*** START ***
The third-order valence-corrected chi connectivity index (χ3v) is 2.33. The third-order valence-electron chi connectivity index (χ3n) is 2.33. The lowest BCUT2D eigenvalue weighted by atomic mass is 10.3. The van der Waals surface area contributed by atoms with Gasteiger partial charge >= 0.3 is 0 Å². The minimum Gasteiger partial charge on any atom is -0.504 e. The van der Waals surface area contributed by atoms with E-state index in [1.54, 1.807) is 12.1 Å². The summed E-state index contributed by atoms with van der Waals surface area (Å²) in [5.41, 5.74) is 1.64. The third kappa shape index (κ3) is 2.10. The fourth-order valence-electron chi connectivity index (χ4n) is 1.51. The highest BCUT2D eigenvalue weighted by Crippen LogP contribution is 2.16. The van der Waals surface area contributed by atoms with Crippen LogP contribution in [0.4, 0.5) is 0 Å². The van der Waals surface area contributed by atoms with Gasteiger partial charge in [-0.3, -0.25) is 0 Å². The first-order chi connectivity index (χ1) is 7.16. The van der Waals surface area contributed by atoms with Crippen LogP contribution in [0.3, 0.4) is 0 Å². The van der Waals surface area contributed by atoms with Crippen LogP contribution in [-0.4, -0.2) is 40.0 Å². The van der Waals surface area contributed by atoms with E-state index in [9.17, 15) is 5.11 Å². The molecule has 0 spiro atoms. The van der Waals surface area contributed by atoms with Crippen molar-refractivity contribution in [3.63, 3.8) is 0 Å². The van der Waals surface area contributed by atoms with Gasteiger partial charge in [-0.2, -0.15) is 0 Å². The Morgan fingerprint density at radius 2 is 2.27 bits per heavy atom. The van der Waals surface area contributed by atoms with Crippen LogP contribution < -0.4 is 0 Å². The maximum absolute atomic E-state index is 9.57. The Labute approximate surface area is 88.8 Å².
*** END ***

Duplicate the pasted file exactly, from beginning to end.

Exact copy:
The third-order valence-corrected chi connectivity index (χ3v) is 2.33. The third-order valence-electron chi connectivity index (χ3n) is 2.33. The lowest BCUT2D eigenvalue weighted by atomic mass is 10.3. The van der Waals surface area contributed by atoms with Gasteiger partial charge >= 0.3 is 0 Å². The minimum Gasteiger partial charge on any atom is -0.504 e. The van der Waals surface area contributed by atoms with E-state index in [1.54, 1.807) is 12.1 Å². The summed E-state index contributed by atoms with van der Waals surface area (Å²) in [5.41, 5.74) is 1.64. The third kappa shape index (κ3) is 2.10. The fourth-order valence-electron chi connectivity index (χ4n) is 1.51. The highest BCUT2D eigenvalue weighted by Crippen LogP contribution is 2.16. The van der Waals surface area contributed by atoms with Crippen LogP contribution in [0.4, 0.5) is 0 Å². The van der Waals surface area contributed by atoms with Gasteiger partial charge in [-0.3, -0.25) is 0 Å². The first-order chi connectivity index (χ1) is 7.16. The van der Waals surface area contributed by atoms with Crippen LogP contribution in [0.3, 0.4) is 0 Å². The van der Waals surface area contributed by atoms with Crippen LogP contribution in [-0.4, -0.2) is 40.0 Å². The van der Waals surface area contributed by atoms with E-state index in [9.17, 15) is 5.11 Å². The molecule has 0 spiro atoms. The van der Waals surface area contributed by atoms with Crippen molar-refractivity contribution in [3.63, 3.8) is 0 Å². The van der Waals surface area contributed by atoms with Gasteiger partial charge in [-0.2, -0.15) is 0 Å². The Morgan fingerprint density at radius 2 is 2.27 bits per heavy atom. The van der Waals surface area contributed by atoms with Crippen LogP contribution < -0.4 is 0 Å². The maximum absolute atomic E-state index is 9.57. The Labute approximate surface area is 88.8 Å².